SVC Audio: Highway Hero or Unnecessary Distraction?

Ever notice how your car’s audio system seems to struggle to keep up with road noise as you hit the highway? This is where SVC audio comes into play.

SVC is an acronym with a couple different meanings in the audio world. It can either stand for Speed Volume Compensation or Single Voice Coil. If you find this acronym in your vehicle’s audio settings, it probably means Speed Volume Compensation.

Let’s look at how this technology works and how exactly it makes for a better driving experience. But SVC isn’t perfect and with it come two drawbacks that most car owners are not aware of.

What is Speed Volume Compensation?

Speed Volume Compensation, also called speed-compensated volume (SCV) or speed sensitive volume (SSV) increases the volume of your car stereo as you drive faster.

Road noise, engine noise, and wind noise will crowd out the audio system when played at lower volumes. With SVC enabled, you don’t have to constantly adjust your volume as you drive at different speeds.

This is a particularly nice feature if you find yourself on highways with traffic lights, where you often go from 60 mph to 0 and back to 60 quite frequently.

How Does SVC Work?

car speedometer

On modern cars, SVC receives data from the speedometer. The audio system is then programmed to raise or lower the volume a set amount based on how fast you are going.

Many vehicles have various levels of speed compensation that you can set. Low SVC will barely adjust the volume. High SVC will turn up the volume a lot as you drive faster. Turning this feature off will leave the volume unchanged.

However, if you’ve modified your car to have a louder exhaust or you’re driving around with a missing catalytic converter, SVC (even turned up to the highest setting) may not help you all that much. 

How to Enable SVC

You can find speed volume compensation in the audio settings of your infotainment system. This setting looks different for every vehicle, but it will be under Settings -> Audio -> SVC or Speed Volume Compensation, or something of that nature.

Note that not all vehicles have an SVC setting in their factory head unit. Fortunately, some aftermarket head units offer speed sensitive volume control.

SVC setting

Benefits of SVC

There are several advantages to using SVC over adjusting the volume manually. Here’s why you should consider enabling the feature. 

1) Improved Audio Experience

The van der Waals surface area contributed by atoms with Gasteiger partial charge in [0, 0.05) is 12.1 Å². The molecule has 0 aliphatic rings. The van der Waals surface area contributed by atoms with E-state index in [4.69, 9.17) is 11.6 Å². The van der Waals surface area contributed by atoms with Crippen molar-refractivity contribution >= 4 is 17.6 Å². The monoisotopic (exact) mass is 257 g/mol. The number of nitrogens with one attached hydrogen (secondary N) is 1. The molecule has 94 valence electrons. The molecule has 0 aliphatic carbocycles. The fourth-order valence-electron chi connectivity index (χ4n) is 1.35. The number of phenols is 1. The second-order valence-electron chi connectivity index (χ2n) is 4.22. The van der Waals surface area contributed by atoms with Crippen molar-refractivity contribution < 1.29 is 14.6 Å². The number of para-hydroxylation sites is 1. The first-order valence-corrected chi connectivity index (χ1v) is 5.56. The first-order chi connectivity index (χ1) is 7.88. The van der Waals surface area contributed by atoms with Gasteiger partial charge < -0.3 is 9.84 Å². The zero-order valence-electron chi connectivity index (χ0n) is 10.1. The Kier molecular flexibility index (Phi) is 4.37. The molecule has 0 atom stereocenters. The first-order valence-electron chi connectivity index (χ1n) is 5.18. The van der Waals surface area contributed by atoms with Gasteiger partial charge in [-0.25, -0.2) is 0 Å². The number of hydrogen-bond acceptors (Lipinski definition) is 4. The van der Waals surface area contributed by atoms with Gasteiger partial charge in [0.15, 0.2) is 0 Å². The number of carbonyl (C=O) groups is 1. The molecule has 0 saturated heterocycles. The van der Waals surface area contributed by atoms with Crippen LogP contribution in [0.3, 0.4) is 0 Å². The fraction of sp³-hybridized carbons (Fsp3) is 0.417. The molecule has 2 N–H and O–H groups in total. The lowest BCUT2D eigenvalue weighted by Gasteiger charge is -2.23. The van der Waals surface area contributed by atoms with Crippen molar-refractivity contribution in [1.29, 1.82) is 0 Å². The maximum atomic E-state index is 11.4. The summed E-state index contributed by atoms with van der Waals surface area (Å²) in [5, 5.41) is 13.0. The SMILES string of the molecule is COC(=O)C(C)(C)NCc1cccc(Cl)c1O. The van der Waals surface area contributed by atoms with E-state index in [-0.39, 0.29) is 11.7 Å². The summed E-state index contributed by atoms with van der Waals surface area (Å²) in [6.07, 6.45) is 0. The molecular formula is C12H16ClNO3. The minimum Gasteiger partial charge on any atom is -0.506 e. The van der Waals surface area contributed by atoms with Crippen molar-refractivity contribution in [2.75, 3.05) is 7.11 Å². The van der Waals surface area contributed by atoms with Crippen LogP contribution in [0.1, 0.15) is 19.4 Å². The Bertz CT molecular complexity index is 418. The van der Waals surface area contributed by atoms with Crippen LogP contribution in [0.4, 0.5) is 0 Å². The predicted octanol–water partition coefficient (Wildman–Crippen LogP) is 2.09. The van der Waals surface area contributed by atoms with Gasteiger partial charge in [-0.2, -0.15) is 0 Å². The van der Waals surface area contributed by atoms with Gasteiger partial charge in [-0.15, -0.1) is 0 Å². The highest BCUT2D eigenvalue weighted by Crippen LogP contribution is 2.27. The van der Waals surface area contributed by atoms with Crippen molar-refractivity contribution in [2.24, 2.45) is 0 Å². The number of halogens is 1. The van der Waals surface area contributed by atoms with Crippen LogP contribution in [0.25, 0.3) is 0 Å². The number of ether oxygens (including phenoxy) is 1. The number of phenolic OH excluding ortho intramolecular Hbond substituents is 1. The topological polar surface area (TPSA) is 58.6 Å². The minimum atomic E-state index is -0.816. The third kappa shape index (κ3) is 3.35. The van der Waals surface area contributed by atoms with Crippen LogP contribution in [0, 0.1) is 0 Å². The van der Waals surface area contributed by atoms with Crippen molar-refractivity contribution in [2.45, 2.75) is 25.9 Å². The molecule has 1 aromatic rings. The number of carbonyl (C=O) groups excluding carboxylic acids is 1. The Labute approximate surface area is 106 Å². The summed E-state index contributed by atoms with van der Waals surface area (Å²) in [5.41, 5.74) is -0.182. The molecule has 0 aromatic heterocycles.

When your audio music adjusts for the white noise in the background, you are less likely to miss the next sentence in your audiobook as you speed up in traffic. You can also clearly hear the conversation if you’re on the phone (connected via Bluetooth), for instance. 

2) Increased Safety

Speed volume compensation frees up your hands so you don’t have to adjust the volume yourself. This is especially useful in vehicles that do not have steering wheel controls for the volume.

Additionally, this is simply one less thing to think about. If your music adjusts automatically, you won’t be subconsciously distracted trying to manage your music while you’re also watching out for other cars around you. 

speed compensated volume

Limitations of SVC

While SVC is a pretty handy feature, it doesn’t always work perfectly. Here are some limitations of the software. 

1) Potential for Overcompensation 

If you’ve ever tried adjusting the SVC settings, you might notice that the ideal level of compensation lies somewhere in between two options the manufacturer gives you.

In this case, the SVC settings are not fine enough for your particular environment, tire choice, or driving style. You might have to choose between undercompensation where the volume doesn’t adjust as much as you’d like, and overcompensation where the volume gets too loud at higher speeds.

car makes rattling noise

2) Compatibility Issues with Aftermarket Stereo Systems

If you’re considering an aftermarket audio system, do some research to see if your vehicle’s SVC controls are compatible with the aftermarket system. In general, not all aftermarket systems retain all OEM features.

For instance, it is often necessary to buy a peripheral device to maintain your steering wheel controls if you replace the factory head unit in your vehicle.

What is a Single Voice Coil?

A single voice coil is a type of speaker or subwoofer that only has one coil of wire. It is cheaper than a dual voice coil design, but offers less flexibility in wiring combinations.


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